Lately I’ve taken a little easy solace in the fact that every poor sod and spinster walks these streets with unjustifiably sophisticated cellular phones and mp3 players. Mine was really fabulous, had an English-Korean dictionary (and vice versa, with Chinese characters) built in with a full QWERTY touch-screen keyboard built in, but I smashed it accidentally when it fell from my inner pocket down two storeys, falling on a marble surface, though it failed to keep working only two months after this tragedy! Well, everyone has their little gizmos now, every grandma and her grandchild, I have to confiscate about 3 or 4 per class these days. I don’t feel as strange now as when I ride on the bus or walk listening as I do to my brother’s IPod he gave me, through perhaps one of the best earbuds available on Earth at this instant... intact with memory-foam ear-inserts, a dual subwoofer and a balanced tweeter delicately but firmly resounding in each earpiece, with a vented and inconspicuous shell, not at all too flashy --good thing too I got in in Canada before I came here--I’d probably have to go quite far into Seoul to find any good audiophile-grade gear, as I did the other day, when I ventured out to a three-floor musical department store looking for a decent MIDI controller and a monitoring system, to realize they had just closed-- but they did have all the guitars for the most part I was looking for, the Gibson SG, the Fender Vista series, a good range of hollow-body blues-guitars with F-holes in them, which I love to death (why did I ever sell mine nearly a decade ago? ah I remember now--I’d sold it so that I could buy a new Vista series, the now-out-of-production Supersonic. I should have to have it shipped to me soon, but I’m afraid, because it’s very rare, that it will be mishandled in transit)... I’m saving up at present, everything good seems a little too expensive here.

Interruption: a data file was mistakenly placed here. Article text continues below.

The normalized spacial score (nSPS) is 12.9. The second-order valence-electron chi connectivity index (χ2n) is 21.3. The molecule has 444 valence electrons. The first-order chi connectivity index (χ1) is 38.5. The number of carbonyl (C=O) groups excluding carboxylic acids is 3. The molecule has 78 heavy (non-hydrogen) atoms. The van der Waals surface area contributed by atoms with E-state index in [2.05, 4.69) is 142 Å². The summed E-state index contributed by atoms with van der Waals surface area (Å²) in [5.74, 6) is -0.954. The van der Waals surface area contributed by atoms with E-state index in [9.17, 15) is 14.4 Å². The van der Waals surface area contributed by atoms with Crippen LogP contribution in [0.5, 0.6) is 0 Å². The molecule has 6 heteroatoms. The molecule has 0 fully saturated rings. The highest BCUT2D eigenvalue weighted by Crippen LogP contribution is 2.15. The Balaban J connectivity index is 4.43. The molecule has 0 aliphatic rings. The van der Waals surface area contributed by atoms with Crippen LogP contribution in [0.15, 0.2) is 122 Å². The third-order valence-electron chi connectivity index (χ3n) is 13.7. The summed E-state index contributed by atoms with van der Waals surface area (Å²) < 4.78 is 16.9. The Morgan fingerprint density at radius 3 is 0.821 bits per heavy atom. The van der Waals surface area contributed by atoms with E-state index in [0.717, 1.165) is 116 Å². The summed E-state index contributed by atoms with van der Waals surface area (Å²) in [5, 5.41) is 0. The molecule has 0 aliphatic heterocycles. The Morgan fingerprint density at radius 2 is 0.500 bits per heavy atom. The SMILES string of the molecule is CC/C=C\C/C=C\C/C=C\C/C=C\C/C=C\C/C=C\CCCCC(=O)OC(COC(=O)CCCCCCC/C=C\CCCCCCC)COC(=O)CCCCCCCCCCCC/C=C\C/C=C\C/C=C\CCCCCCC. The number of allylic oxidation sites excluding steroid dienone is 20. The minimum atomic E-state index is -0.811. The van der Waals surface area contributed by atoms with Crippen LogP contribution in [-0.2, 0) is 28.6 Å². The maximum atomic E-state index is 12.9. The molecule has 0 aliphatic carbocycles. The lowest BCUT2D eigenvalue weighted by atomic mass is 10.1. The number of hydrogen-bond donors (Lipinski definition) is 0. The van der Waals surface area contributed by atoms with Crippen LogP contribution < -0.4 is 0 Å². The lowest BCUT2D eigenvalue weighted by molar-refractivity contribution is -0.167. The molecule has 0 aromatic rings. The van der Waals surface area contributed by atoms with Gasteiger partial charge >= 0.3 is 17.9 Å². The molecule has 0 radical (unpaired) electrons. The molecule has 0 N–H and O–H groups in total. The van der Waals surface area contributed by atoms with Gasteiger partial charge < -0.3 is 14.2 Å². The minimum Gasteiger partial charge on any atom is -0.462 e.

Speaking of which, imagine my surprise when the Buddhists urged me to pay up $350 for the ritual we participated in-- this would ensure, so they said to me, that the ancestral spirits would safely travel from purgatory (this world, in which they linger as ghosts) to the heavenly realms. And I recalled how on the first night I was there, how I was to be mindful of my dreams during the next twenty-one days--as it would be during these days that my ancestors, my family spirits, would communicate with me.